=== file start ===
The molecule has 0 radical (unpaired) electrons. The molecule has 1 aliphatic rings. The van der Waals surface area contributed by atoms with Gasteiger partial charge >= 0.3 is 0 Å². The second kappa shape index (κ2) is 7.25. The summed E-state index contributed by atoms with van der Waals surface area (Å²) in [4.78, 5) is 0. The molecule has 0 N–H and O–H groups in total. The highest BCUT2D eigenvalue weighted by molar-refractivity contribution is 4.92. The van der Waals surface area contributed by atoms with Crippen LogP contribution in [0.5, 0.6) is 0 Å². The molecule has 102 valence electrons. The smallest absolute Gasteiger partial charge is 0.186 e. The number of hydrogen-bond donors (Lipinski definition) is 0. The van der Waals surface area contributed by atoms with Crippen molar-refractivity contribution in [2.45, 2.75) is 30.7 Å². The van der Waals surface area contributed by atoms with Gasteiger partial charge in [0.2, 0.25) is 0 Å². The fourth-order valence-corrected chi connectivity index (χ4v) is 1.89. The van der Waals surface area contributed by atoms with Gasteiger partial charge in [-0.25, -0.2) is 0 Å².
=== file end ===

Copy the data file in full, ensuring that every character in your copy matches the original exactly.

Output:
The molecule has 0 radical (unpaired) electrons. The molecule has 1 aliphatic rings. The van der Waals surface area contributed by atoms with Gasteiger partial charge >= 0.3 is 0 Å². The second kappa shape index (κ2) is 7.25. The summed E-state index contributed by atoms with van der Waals surface area (Å²) in [4.78, 5) is 0. The molecule has 0 N–H and O–H groups in total. The highest BCUT2D eigenvalue weighted by molar-refractivity contribution is 4.92. The van der Waals surface area contributed by atoms with Crippen LogP contribution in [0.5, 0.6) is 0 Å². The molecule has 102 valence electrons. The smallest absolute Gasteiger partial charge is 0.186 e. The number of hydrogen-bond donors (Lipinski definition) is 0. The van der Waals surface area contributed by atoms with Crippen molar-refractivity contribution in [2.45, 2.75) is 30.7 Å². The van der Waals surface area contributed by atoms with Gasteiger partial charge in [0.2, 0.25) is 0 Å². The fourth-order valence-corrected chi connectivity index (χ4v) is 1.89. The van der Waals surface area contributed by atoms with Gasteiger partial charge in [-0.25, -0.2) is 0 Å².